My point is that the only "something to be said" for mainline conservatism of the 70s-00s is that it helped paved the way for the frothing bigots that now control our governments. Its competence is, I guess, not nothing, but their real world-historical function and contribution was to take a preexisting strain and turn it into the core of their popular support, feeding the beast that broken free and run wild over the last few years. That's how we ought to remember them.

10
Non-Hockey Chatter / Re: Ontario Election 2018
« on: June 12, 2018, 12:53:20 PM »
Right. I certainly don't mean to insist on identity between the two. But the first term is more than just upwardly redistributive policies that reinforce various inequities and sustain systemic racism -- they're policies largely sold by appealing to racial and other cultural resentments. And I think it's fair to say that helps us get from the former state to the latter.
I don't know that is fair to say as some sort of inevitability. I think it's fair to say it certainly happened in the US to some extent but I don't think that makes it a hard and fast rule. Other countries have had centre-right conservatives without descending into that.

I don't think anything is any sort of inevitability. Everything is contingent. A lot of different variables have to come together to produce any sort of outcome -- one important ingredient here is a base of political support primed to respond favorably to racist, xenophobic messages, and I think we know how they got there. Rick Perlstein tells us.

11
Non-Hockey Chatter / Re: Ontario Election 2018
« on: June 11, 2018, 11:38:16 PM »
For all the differences between the Bushes and the Trumps, there's a continuity in the conservative movement that shouldn't be overlooked.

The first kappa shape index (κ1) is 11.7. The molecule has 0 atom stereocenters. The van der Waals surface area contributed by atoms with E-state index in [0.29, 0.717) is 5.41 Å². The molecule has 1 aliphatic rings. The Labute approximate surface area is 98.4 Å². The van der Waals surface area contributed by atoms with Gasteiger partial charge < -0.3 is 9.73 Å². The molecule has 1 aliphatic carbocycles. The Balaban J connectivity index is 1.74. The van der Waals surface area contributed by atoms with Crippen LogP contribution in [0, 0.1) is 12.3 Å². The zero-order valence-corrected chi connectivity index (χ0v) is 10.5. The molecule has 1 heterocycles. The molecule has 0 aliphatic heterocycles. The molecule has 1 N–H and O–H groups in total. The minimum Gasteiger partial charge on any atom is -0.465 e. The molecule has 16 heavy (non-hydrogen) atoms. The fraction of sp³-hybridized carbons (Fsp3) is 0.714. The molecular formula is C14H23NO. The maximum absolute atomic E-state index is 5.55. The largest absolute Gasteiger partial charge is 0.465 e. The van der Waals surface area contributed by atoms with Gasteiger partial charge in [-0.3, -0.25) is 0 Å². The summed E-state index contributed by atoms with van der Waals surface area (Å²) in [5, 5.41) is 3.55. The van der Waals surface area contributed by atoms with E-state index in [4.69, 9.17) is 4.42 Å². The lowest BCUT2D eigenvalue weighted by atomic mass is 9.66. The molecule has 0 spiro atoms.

Sure, at the same time it would be insane to not see a difference between "I don't like these policies because they're reinforcing and strengthening the systemic racism that creates social/economic divide" and "I don't like these policies because Neo-Nazis feel emboldened to violently roam the streets".

Right. I certainly don't mean to insist on identity between the two. But the first term is more than just upwardly redistributive policies that reinforce various inequities and sustain systemic racism -- they're policies largely sold by appealing to racial and other cultural resentments. And I think it's fair to say that helps us get from the former state to the latter.

12
Non-Hockey Chatter / Re: Ontario Election 2018
« on: June 11, 2018, 02:49:01 PM »

Although I was never much for the Joe Clark-George HW Bush style of conservative politics I will say this for them, they at least represented an ideology where competence in elected officials was still valued.

I would be the first to say that Centrists too often value "charisma" over something more tangible but the response to go running to the dumbest, loudest voice in the room is pretty breath taking for a movement that once prided itself of being the voice of cold, hard rationality.